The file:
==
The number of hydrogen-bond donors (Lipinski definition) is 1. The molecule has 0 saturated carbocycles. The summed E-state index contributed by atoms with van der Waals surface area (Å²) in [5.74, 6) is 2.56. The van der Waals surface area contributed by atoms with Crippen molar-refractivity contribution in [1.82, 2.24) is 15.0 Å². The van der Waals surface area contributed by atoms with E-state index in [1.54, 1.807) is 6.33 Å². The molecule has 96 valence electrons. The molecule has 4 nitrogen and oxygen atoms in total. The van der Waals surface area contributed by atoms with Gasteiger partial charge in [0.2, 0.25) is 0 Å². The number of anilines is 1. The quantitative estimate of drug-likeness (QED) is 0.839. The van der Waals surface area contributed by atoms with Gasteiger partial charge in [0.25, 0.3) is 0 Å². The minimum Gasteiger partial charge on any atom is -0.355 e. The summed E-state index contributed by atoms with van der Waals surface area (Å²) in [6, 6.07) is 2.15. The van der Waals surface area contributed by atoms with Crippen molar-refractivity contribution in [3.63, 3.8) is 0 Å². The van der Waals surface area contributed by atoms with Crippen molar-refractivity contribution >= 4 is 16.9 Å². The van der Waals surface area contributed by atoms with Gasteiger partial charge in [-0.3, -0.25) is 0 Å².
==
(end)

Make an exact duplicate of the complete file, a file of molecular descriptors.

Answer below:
The number of hydrogen-bond donors (Lipinski definition) is 1. The molecule has 0 saturated carbocycles. The summed E-state index contributed by atoms with van der Waals surface area (Å²) in [5.74, 6) is 2.56. The van der Waals surface area contributed by atoms with Crippen molar-refractivity contribution in [1.82, 2.24) is 15.0 Å². The van der Waals surface area contributed by atoms with E-state index in [1.54, 1.807) is 6.33 Å². The molecule has 96 valence electrons. The molecule has 4 nitrogen and oxygen atoms in total. The van der Waals surface area contributed by atoms with Gasteiger partial charge in [0.2, 0.25) is 0 Å². The number of anilines is 1. The quantitative estimate of drug-likeness (QED) is 0.839. The van der Waals surface area contributed by atoms with Gasteiger partial charge in [0.25, 0.3) is 0 Å². The minimum Gasteiger partial charge on any atom is -0.355 e. The summed E-state index contributed by atoms with van der Waals surface area (Å²) in [6, 6.07) is 2.15. The van der Waals surface area contributed by atoms with Crippen molar-refractivity contribution in [3.63, 3.8) is 0 Å². The van der Waals surface area contributed by atoms with Crippen molar-refractivity contribution >= 4 is 16.9 Å². The van der Waals surface area contributed by atoms with Gasteiger partial charge in [-0.3, -0.25) is 0 Å².